New Crisis Stabilization Unit at former Natchez Children’s Home raises questions among neighbors

Published 12:51 pm Tuesday, January 10, 2023

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NATCHEZ — Dr. Tina Bruce, owner of Bruce Professional Counseling Services, has opened a Crisis Stabilization Unit for children in the former Natchez Children’s Home at 806 N. Union St.

Bruce said the new 28-bed center housed inside the former orphanage has been in progress since January 2022 and opened last Thursday.

“I just haven’t publicized it. I felt I didn’t need to,” she said. “We’re certified to operate through the Mississippi State Department of Health. All our clients are with Child Protective Services and have several different behaviors. The state has custody of them. The mayor and planning committee know about it. Everyone is well aware of what I’ve been doing.”

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Frankie Legaux, director of planning and zoning for the City of Natchez, said Tuesday that whether or not the facility is properly zoned for its use is “being investigated.”

The center’s purpose is to provide care to children, both boys and girls between six and 18 years of age, going through emotional and behavioral health difficulties with certified medical personnel on staff, 24-7. Bruce said a client’s stay is typically no more than seven to 14 days.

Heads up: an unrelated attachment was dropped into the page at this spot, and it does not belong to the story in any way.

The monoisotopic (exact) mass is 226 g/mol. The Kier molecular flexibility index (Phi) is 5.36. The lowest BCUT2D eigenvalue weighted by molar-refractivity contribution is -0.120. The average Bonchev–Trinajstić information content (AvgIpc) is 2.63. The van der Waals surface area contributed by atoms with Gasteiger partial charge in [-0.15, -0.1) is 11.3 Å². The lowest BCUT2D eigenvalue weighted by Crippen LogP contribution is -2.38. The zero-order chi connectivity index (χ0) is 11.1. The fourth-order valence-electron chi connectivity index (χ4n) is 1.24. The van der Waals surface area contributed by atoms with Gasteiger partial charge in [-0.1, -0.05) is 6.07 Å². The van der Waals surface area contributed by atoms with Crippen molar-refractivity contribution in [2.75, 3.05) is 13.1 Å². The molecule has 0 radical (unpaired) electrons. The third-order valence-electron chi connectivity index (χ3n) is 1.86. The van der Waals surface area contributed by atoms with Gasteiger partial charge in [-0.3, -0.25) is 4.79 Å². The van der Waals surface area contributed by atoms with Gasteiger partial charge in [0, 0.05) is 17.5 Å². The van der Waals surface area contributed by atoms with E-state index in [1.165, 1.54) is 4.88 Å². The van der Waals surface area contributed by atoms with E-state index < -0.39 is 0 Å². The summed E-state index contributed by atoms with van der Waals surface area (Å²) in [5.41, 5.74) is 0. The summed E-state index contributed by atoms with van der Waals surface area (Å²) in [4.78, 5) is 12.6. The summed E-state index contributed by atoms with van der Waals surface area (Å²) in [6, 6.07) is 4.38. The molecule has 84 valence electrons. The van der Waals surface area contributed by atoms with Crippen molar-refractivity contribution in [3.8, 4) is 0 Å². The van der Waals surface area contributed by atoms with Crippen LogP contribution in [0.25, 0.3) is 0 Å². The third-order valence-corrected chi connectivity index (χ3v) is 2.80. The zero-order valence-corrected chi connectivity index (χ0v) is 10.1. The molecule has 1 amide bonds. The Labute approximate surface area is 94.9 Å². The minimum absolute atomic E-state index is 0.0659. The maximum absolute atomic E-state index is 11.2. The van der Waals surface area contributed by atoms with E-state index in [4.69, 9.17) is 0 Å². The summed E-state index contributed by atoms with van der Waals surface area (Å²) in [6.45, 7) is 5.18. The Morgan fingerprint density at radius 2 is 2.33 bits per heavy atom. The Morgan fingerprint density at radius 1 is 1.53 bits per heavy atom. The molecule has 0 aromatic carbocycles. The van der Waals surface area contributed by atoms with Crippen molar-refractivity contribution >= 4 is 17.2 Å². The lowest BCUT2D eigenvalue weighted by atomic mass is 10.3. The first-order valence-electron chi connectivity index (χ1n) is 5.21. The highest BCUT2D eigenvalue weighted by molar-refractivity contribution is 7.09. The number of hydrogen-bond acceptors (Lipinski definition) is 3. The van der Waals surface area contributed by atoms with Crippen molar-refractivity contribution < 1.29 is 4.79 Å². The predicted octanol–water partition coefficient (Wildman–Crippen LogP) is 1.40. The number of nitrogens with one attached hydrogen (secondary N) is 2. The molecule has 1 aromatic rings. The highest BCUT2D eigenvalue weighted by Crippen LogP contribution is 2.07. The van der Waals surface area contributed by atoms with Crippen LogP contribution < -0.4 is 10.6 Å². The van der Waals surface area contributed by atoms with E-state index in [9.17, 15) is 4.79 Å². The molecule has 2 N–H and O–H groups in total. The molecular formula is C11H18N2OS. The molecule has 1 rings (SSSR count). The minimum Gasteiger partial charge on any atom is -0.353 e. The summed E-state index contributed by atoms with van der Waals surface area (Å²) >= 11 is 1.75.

“We have a physician and registered nurses on staff and direct care workers. … It’s similar to Brentwood (in Flowood),” she said. “Now we just have one in this area which we did not have before.”

Brentwood Behavioral Healthcare located in Flowood provides inpatient treatment for children, adolescents and adults living with mental health difficulties. According to its website, the facility services individuals ages 5 and up.

Since the opening of Bruce’s crisis stabilization unit, neighbors have raised questions on social media about its intent and approval. One woman reported seeing a teenage girl being removed from the facility in a police car on Friday evening.

Bruce confirmed a teen had damaged some property and Bruce was forced to call the authorities, but it was an isolated incident. She said the facility is secure with a fenced-in playground and children are not permitted to leave the premises unsupervised.

Bruce added she has put a lot of work into the property to meet city and state requirements.

“It’s like a home away from home,” she said. “It’s a nice environment the kids are in and we help them in any aspect we can. We don’t judge those kids. The community should come together instead of criticizing what is going on.”